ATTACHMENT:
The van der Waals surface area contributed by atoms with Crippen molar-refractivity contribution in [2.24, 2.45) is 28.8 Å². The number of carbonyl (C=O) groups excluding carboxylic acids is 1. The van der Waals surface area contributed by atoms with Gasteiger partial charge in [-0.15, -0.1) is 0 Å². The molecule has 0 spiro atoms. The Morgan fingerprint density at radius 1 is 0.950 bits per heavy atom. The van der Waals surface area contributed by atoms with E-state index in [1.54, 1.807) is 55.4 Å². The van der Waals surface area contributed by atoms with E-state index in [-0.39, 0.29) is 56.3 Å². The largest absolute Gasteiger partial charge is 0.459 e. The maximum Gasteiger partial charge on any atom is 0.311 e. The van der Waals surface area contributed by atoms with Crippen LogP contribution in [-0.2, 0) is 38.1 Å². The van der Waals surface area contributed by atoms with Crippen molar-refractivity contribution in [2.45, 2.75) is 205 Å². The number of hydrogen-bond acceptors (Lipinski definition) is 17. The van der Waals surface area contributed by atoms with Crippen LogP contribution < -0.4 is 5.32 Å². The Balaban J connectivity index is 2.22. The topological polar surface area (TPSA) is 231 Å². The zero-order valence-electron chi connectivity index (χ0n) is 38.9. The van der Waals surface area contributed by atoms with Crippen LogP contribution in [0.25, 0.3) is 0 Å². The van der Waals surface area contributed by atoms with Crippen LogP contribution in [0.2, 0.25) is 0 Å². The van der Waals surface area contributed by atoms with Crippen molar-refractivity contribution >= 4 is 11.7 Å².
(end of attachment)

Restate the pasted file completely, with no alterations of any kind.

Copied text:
The van der Waals surface area contributed by atoms with Crippen molar-refractivity contribution in [2.24, 2.45) is 28.8 Å². The number of carbonyl (C=O) groups excluding carboxylic acids is 1. The van der Waals surface area contributed by atoms with Gasteiger partial charge in [-0.15, -0.1) is 0 Å². The molecule has 0 spiro atoms. The Morgan fingerprint density at radius 1 is 0.950 bits per heavy atom. The van der Waals surface area contributed by atoms with E-state index in [1.54, 1.807) is 55.4 Å². The van der Waals surface area contributed by atoms with E-state index in [-0.39, 0.29) is 56.3 Å². The largest absolute Gasteiger partial charge is 0.459 e. The maximum Gasteiger partial charge on any atom is 0.311 e. The van der Waals surface area contributed by atoms with Crippen LogP contribution in [-0.2, 0) is 38.1 Å². The van der Waals surface area contributed by atoms with Crippen molar-refractivity contribution in [2.45, 2.75) is 205 Å². The number of hydrogen-bond acceptors (Lipinski definition) is 17. The van der Waals surface area contributed by atoms with Crippen LogP contribution < -0.4 is 5.32 Å². The Balaban J connectivity index is 2.22. The topological polar surface area (TPSA) is 231 Å². The zero-order valence-electron chi connectivity index (χ0n) is 38.9. The van der Waals surface area contributed by atoms with Crippen LogP contribution in [0.25, 0.3) is 0 Å². The van der Waals surface area contributed by atoms with Crippen LogP contribution in [0.2, 0.25) is 0 Å². The van der Waals surface area contributed by atoms with Crippen molar-refractivity contribution >= 4 is 11.7 Å².